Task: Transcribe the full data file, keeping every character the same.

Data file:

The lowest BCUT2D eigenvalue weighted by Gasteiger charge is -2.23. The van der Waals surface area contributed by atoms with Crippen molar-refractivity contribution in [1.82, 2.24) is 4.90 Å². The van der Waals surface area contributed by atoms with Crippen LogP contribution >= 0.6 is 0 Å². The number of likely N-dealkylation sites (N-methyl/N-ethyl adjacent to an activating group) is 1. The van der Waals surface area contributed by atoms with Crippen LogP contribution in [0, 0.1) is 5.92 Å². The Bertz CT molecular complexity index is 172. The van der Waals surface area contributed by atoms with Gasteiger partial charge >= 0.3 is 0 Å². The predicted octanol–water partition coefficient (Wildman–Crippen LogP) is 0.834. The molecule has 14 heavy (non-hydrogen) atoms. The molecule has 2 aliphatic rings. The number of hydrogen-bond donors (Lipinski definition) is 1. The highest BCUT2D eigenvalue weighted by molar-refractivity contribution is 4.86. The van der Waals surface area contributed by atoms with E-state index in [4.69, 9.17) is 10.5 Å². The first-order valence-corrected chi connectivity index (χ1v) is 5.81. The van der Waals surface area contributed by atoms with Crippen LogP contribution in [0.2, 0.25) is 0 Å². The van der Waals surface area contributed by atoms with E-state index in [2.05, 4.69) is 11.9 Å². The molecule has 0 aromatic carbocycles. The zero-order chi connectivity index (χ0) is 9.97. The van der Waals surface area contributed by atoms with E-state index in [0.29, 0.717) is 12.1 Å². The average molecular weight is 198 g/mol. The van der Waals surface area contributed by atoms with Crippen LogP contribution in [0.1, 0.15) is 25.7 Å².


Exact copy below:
The lowest BCUT2D eigenvalue weighted by Gasteiger charge is -2.23. The van der Waals surface area contributed by atoms with Crippen molar-refractivity contribution in [1.82, 2.24) is 4.90 Å². The van der Waals surface area contributed by atoms with Crippen LogP contribution >= 0.6 is 0 Å². The number of likely N-dealkylation sites (N-methyl/N-ethyl adjacent to an activating group) is 1. The van der Waals surface area contributed by atoms with Crippen LogP contribution in [0, 0.1) is 5.92 Å². The Bertz CT molecular complexity index is 172. The van der Waals surface area contributed by atoms with Gasteiger partial charge >= 0.3 is 0 Å². The predicted octanol–water partition coefficient (Wildman–Crippen LogP) is 0.834. The molecule has 14 heavy (non-hydrogen) atoms. The molecule has 2 aliphatic rings. The number of hydrogen-bond donors (Lipinski definition) is 1. The highest BCUT2D eigenvalue weighted by molar-refractivity contribution is 4.86. The van der Waals surface area contributed by atoms with E-state index in [4.69, 9.17) is 10.5 Å². The first-order valence-corrected chi connectivity index (χ1v) is 5.81. The van der Waals surface area contributed by atoms with Crippen LogP contribution in [0.2, 0.25) is 0 Å². The van der Waals surface area contributed by atoms with E-state index in [2.05, 4.69) is 11.9 Å². The molecule has 0 aromatic carbocycles. The zero-order chi connectivity index (χ0) is 9.97. The van der Waals surface area contributed by atoms with E-state index in [0.29, 0.717) is 12.1 Å². The average molecular weight is 198 g/mol. The van der Waals surface area contributed by atoms with Crippen LogP contribution in [0.1, 0.15) is 25.7 Å².